- Four-star general Scott Miller to resign today, reports say
- Biden says ‘We stand with the Cuban people’ amid protests
Ron DeSantis, the Republican governor of Florida, has also expressed support for the Cuban people who are protesting their country’s government and economic crisis.
Florida supports the people of Cuba as they take to the streets against the tyrannical regime in Havana. The Cuban dictatorship has repressed the people of Cuba for decades & is now trying to silence those who have the courage to speak out against its disastrous policies#SOSCuba pic.twitter.com/H71EYoKdUZ
Ed Augustin and Daniel Montero in Havana report:
The biggest mass demonstrations for three decades have rippled through Cuba, as thousands took to the streets in cities throughout the island, demonstrating against food shortages, high prices and communist rule.
Joe Biden has released a statement expressing support for the Cuban people who are protesting their country’s current economic crisis, which has resulted in widespread food shortages.
“We stand with the Cuban people and their clarion call for freedom and relief from the tragic grip of the pandemic and from the decades of repression and economic suffering to which they have been subjected by Cuba’s authoritarian regime,” the US president said in a new statement.
Joe Biden will hold a meeting this afternoon with the attorney general, Merrick Garland, and several leaders of major cities to discuss reducing gun crimes.
The White House has said that DC mayor Muriel Bowser, San Jose mayor Sam Liccardo and Brooklyn borough president Eric Adams will attend the meeting.
The rise in homicides likely translated into an additional 4,000 to 5,000 people killed across the country compared with the year before, according to early estimates. …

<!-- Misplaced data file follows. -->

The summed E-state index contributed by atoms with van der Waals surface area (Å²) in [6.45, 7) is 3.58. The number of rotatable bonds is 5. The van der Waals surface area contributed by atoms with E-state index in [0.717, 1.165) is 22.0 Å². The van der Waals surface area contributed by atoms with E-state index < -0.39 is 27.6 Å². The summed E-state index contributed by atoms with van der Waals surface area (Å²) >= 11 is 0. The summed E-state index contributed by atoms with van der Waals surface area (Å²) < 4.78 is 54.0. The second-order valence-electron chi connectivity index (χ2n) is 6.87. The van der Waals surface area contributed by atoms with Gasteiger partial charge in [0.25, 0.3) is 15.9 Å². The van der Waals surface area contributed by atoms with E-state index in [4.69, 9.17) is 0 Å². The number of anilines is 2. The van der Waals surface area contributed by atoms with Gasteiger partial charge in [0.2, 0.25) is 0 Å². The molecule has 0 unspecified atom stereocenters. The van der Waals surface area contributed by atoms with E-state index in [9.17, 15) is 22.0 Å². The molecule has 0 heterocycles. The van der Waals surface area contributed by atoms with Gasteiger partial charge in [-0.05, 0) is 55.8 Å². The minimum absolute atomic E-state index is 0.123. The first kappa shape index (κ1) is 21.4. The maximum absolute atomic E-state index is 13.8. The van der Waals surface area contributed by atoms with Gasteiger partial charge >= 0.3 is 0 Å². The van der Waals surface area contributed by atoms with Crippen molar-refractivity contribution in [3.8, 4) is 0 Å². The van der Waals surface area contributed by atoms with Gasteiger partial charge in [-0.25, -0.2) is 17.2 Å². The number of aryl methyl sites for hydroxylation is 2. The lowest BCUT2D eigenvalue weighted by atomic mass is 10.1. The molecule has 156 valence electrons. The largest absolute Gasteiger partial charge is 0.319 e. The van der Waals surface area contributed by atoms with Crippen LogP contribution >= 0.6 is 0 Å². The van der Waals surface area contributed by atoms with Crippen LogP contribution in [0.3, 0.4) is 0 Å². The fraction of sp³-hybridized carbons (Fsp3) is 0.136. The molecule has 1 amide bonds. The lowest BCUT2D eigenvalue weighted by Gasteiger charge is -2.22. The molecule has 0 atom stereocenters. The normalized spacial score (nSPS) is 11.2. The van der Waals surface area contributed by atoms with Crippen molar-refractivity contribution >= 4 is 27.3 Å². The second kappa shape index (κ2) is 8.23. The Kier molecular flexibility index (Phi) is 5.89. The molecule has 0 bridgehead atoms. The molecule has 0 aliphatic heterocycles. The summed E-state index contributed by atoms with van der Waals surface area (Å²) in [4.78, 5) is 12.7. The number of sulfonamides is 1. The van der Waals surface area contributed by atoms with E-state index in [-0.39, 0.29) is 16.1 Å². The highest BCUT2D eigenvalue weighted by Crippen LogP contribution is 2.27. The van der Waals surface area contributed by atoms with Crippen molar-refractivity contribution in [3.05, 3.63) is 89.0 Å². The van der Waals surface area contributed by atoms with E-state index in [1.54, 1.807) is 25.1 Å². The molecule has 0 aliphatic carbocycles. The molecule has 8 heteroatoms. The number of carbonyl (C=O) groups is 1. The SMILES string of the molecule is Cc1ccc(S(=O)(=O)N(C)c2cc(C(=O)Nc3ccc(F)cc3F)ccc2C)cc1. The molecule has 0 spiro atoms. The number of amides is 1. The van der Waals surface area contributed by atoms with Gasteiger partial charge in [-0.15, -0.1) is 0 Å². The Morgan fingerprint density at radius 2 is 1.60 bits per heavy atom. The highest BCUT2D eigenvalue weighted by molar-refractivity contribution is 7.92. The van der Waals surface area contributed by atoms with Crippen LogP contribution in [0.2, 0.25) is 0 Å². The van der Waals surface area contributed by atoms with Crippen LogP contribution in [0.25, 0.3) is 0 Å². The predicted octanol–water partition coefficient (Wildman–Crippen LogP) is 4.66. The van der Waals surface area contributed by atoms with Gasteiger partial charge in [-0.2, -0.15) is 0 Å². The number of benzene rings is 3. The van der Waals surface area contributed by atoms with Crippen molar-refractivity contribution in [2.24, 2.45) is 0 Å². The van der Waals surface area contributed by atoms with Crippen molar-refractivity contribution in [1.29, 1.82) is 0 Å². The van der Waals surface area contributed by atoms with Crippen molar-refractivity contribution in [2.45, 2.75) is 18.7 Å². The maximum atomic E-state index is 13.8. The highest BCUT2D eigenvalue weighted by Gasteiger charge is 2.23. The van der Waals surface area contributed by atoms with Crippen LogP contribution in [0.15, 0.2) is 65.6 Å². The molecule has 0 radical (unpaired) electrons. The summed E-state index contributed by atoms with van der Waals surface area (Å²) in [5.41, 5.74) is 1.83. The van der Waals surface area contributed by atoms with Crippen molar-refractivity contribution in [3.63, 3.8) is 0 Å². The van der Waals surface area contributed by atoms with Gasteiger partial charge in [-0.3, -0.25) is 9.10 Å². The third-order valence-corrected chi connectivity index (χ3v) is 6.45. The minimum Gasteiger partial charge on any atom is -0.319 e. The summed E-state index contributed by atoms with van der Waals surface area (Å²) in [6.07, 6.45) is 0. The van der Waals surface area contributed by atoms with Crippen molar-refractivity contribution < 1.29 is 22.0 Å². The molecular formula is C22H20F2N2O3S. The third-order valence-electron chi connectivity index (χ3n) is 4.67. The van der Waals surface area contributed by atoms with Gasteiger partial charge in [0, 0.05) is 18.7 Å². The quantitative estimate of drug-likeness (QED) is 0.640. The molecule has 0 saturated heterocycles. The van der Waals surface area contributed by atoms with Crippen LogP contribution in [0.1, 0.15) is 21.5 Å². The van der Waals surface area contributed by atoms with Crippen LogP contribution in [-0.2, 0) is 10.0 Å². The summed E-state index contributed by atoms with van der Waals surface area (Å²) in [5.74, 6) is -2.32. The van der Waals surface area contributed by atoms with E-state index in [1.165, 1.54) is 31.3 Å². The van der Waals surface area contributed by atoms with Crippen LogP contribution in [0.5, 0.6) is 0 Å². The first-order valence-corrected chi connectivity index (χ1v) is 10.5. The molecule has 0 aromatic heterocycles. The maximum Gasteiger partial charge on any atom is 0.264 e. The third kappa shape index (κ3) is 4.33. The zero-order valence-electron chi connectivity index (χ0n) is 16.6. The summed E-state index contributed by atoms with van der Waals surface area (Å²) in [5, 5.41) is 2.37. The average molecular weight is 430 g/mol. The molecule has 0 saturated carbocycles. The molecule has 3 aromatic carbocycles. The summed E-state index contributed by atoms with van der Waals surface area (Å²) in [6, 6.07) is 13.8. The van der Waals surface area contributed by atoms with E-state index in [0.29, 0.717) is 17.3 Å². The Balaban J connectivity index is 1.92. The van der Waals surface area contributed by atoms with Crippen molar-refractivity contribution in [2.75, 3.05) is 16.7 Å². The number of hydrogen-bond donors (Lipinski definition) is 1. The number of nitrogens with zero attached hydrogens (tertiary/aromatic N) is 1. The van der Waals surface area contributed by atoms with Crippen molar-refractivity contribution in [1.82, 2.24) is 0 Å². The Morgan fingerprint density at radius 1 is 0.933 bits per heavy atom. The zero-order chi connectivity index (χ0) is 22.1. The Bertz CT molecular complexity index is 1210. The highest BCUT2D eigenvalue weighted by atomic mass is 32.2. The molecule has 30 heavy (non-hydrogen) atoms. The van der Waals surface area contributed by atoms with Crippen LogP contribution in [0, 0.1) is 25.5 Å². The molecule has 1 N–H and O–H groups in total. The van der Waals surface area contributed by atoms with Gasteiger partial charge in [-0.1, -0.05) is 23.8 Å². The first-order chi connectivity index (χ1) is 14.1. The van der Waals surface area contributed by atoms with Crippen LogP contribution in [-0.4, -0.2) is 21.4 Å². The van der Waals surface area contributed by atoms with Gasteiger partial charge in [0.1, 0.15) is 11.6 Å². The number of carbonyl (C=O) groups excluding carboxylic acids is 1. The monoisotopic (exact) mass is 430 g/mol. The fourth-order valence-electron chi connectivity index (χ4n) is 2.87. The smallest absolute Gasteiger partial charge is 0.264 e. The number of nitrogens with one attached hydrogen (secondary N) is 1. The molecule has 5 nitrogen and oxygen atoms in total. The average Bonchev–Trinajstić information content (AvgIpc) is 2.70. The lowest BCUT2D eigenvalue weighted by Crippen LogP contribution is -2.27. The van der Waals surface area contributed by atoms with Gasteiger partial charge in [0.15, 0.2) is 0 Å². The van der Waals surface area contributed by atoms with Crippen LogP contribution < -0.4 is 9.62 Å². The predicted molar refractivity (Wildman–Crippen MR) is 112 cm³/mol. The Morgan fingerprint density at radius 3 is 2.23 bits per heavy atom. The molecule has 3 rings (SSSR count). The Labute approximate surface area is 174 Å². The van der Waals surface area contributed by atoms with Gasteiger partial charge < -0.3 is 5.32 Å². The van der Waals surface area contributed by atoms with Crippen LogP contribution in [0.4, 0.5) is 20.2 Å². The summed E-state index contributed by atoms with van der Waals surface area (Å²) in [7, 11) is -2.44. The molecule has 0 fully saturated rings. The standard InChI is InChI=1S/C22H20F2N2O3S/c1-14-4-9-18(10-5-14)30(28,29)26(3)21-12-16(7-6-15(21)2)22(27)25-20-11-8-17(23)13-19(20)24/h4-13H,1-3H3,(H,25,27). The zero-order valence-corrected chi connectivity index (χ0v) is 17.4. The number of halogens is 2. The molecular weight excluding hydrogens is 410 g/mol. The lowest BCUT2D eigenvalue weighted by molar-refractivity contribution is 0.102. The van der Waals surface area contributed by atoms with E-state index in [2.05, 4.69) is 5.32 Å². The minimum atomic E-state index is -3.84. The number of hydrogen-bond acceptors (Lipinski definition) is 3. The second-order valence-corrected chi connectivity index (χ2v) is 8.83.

And yet, even after an estimated 25% single-year increase in homicides, Americans overall are much less likely to be killed today than they were in the 1990s, and the homicide rate across big cities is still close to half what it was a quarter century ago. …
Republican congressman Adam Kinzinger offered a rather pessimistic opinion of the situation in Afghanistan, describing the US military’s departure amid Taliban territorial gains as a “crushing defeat”.
Kinzinger, an Air Force veteran who was deployed to Iraq and Afghanistan, told NBC News yesterday, “The Taliban have outlasted the will of the United States.”
WATCH: Rep. Adam Kinzinger (R-Ill.) says the U.S. troop withdrawal in Afghanistan represents a “crushing defeat.” #MTP@RepKinzinger: “The Taliban have outlasted the will of the United States… we may have to go back now.” pic.twitter.com/u95TOnVcTG
Sixteen members of an Afghan family who fled Taliban death threats have been trapped in Istanbul airport for the past two weeks, and thousands more refugees are making their way overland seeking safety in Turkey, as the security situation in Afghanistan rapidly deteriorates after the withdrawal of US and Nato forces.
The family, from Herat city, decided to leave the country in June after a relative was shot and killed on the street by Taliban forces. Several of them work with international aid organisations on issues such as women’s rights, and have continued to face threats.
Greetings from Washington, live blog readers.
General Scott Miller, the top US commander in Afghanistan, will step down today, according to multiple reports. The news comes as the US military continues its withdrawal of all troops from Afghanistan, which Joe Biden has said will conclude by the end of next month.
Gen. Scott Miller was poised to transfer authority to Marine Gen. Frank McKenzie, the head of U.S. Central Command, according to a U.S. official who spoke on condition of anonymity to confirm the developments.
McKenzie, also a four-star general, will operate from Central Command headquarters in Tampa, Florida. He will assume authority to conduct possible airstrikes in defense of Afghan government forces, at least until the U.S. withdrawal concludes by Aug. 31.